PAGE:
One of the things that I think makes this dish special is that I can use some of the Chinese ingredients that I’ve picked up at the local Chinese grocery store, like Shao Xing cooking wine and zhenjiang vinegar (and while it’s not in the recipe, I also often use a little Sechuan pepper as well). You can use dry sherry for the wine and wine vinegar for the zhenjiang, but if you can get them, the real things are by far much better. I know it sounds a little crazy, but it does change the character of the dish just enough to make it so much better.

And be sure to use Chinese cabbage (also known as Napa cabbage). It’s not something where you can use regular cabbage.

(more…)

Facebooktwittergoogle_plusredditpinterestlinkedinmailby feather

Shrimp and Curry Soup

shrimp and curry soup

Shrimp and curry soup is something that originally came from a New England and Soup Factory Cookbook, something I used for more than a number of good soups. And after trying it a few times and making some adjustments, it turned out to be as good a shrimp soup as I’ve ever tried. And while I tend to keep my own home made curry around, it works just as well with good ol’ curry powder from the grocery store. The main thing is to try the curry, adding more or less to suit your taste.

The secret here, by the way, is not the shrimp or the curry, but the wonderful way the soup uses okra, which adds color and otherwise just brightens up the whole soup. It’s amazing and really represents something new (for me) in a soup. Don’t even try making this without the okra.

Otherwise, while it looks like there is a lot going on here, there really isn’t much going on that you wouldn’t find in almost any good soup. 

(more…)

Facebooktwittergoogle_plusredditpinterestlinkedinmailby feather

Sous Vide Pork Chops (Grandma’s Style)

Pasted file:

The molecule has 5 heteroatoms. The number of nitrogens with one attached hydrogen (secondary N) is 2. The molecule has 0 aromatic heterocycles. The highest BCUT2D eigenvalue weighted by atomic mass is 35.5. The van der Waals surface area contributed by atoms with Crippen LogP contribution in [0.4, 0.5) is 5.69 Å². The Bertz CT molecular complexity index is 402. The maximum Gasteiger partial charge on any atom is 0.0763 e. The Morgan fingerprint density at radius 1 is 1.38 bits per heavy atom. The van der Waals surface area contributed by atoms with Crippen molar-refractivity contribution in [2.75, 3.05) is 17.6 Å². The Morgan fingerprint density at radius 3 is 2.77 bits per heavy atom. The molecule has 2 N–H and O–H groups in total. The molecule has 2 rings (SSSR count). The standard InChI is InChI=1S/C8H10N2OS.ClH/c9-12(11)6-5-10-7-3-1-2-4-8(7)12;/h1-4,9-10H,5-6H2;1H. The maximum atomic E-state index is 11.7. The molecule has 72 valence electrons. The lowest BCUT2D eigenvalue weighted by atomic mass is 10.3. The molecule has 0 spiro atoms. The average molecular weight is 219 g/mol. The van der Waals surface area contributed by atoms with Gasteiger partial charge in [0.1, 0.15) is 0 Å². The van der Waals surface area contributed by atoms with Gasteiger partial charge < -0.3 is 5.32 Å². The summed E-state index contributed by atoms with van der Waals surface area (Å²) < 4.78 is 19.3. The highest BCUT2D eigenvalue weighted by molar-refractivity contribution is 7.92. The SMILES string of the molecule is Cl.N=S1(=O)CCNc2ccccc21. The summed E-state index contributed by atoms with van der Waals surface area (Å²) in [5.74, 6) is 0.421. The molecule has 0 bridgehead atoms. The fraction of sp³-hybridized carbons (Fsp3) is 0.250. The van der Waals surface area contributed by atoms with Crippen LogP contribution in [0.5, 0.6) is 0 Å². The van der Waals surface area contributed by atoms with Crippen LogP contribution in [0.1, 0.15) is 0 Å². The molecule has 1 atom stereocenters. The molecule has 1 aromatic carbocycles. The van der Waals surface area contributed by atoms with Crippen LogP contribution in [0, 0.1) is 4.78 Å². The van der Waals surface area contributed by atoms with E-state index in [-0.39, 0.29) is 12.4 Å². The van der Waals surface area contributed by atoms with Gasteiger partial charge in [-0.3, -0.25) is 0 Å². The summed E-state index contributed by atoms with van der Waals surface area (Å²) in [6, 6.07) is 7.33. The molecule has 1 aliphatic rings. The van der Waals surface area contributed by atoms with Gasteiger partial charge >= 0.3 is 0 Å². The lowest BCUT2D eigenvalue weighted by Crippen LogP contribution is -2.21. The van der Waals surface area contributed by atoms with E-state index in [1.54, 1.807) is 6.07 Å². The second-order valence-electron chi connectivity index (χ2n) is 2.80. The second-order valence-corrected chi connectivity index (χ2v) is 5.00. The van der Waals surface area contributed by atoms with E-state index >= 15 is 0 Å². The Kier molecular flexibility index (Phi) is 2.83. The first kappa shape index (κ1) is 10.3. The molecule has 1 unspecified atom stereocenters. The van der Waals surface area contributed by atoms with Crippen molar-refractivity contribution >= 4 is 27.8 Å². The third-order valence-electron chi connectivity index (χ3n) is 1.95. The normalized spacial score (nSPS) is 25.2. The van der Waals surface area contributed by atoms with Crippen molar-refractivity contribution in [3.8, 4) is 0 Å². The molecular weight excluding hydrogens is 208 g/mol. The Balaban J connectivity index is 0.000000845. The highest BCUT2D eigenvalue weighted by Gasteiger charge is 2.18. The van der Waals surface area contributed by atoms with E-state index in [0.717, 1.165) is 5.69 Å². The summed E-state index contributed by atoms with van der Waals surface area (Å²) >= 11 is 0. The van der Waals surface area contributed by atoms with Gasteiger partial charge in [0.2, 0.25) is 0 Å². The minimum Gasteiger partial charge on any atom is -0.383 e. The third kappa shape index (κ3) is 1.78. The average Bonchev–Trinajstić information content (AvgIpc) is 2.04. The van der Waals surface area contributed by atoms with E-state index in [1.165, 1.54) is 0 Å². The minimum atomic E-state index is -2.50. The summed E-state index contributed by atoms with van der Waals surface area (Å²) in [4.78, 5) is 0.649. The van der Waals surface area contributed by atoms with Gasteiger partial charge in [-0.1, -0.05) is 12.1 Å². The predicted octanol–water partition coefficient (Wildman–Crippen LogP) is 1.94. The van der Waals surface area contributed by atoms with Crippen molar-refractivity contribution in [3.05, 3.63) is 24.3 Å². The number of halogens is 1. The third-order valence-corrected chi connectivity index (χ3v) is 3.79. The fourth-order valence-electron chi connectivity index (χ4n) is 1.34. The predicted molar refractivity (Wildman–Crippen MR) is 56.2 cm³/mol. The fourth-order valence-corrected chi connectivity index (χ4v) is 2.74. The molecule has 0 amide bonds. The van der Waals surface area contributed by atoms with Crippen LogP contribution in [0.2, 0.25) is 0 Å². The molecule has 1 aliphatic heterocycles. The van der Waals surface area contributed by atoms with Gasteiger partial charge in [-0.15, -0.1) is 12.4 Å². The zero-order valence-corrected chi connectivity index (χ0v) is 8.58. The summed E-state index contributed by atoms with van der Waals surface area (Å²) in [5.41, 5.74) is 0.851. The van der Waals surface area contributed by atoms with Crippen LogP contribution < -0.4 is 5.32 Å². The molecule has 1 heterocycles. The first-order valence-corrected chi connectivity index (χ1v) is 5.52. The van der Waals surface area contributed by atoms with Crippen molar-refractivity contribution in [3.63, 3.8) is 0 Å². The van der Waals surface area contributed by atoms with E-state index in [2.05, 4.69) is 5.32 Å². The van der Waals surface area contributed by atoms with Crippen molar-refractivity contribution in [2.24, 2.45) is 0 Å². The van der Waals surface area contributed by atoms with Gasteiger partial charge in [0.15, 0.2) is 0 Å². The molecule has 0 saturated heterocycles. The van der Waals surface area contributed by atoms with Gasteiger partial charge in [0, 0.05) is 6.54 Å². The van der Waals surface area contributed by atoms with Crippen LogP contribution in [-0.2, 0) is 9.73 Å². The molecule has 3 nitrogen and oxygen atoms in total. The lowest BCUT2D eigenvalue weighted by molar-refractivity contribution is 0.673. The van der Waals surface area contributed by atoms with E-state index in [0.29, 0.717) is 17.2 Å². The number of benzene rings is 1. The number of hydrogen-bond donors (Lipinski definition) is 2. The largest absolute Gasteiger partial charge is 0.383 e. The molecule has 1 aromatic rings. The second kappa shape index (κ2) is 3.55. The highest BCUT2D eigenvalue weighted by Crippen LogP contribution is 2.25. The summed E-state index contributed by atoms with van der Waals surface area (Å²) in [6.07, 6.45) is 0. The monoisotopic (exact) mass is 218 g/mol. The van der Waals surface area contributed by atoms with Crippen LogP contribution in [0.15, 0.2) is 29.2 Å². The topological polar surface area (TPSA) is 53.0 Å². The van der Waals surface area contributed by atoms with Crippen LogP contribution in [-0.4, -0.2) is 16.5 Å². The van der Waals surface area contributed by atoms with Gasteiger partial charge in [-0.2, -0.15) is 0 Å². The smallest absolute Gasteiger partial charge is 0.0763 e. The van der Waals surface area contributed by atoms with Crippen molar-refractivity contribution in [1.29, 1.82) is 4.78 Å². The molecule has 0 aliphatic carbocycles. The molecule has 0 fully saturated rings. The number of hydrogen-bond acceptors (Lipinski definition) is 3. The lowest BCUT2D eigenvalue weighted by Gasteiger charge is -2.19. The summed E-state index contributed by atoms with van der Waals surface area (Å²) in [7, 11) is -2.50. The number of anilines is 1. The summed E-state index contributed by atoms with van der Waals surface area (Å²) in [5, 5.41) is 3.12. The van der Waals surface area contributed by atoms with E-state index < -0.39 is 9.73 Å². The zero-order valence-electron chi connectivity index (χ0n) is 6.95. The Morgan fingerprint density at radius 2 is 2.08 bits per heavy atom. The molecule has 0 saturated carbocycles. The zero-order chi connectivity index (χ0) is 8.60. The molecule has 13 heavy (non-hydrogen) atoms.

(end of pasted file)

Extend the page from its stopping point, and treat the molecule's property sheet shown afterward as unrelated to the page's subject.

sous vide pork chops

As I may have mentioned (once or twice before), I’ve had a very dysfunctional relationship to the good old fashioned pork chop. I’ve made plenty of them (and some very good, as a matter of fact), but every time I set  out to do chops, all I can think about is how bad they can be. Yes, it’s me perhaps, but the idea of failure always reaches out and grabs me by the throat. That’s over now. Not sure why I hadn’t done these sooner, but these sous vide pork chops are just perfect. Not some of the time, but every time. And these grandma style chops, with breading and everything, are very simple and done very easily.

The thing about pork chops in general, and really all meat, is getting them done without overcooking them. Using the sous vide cooking method, I set the time for about an hour at 140 degrees, cook the chops that way, and then, at the end, cook them in a simple flour-egg-bread crumbs mixture (with in my case loads of garlic shreds) that comes out perfectly every time, with none of my grandma’s occasionally overcooked versions. Serve them over onions and mushrooms and you’ve got a feast.

(more…)

Facebooktwittergoogle_plusredditpinterestlinkedinmailby feather
%d bloggers like this: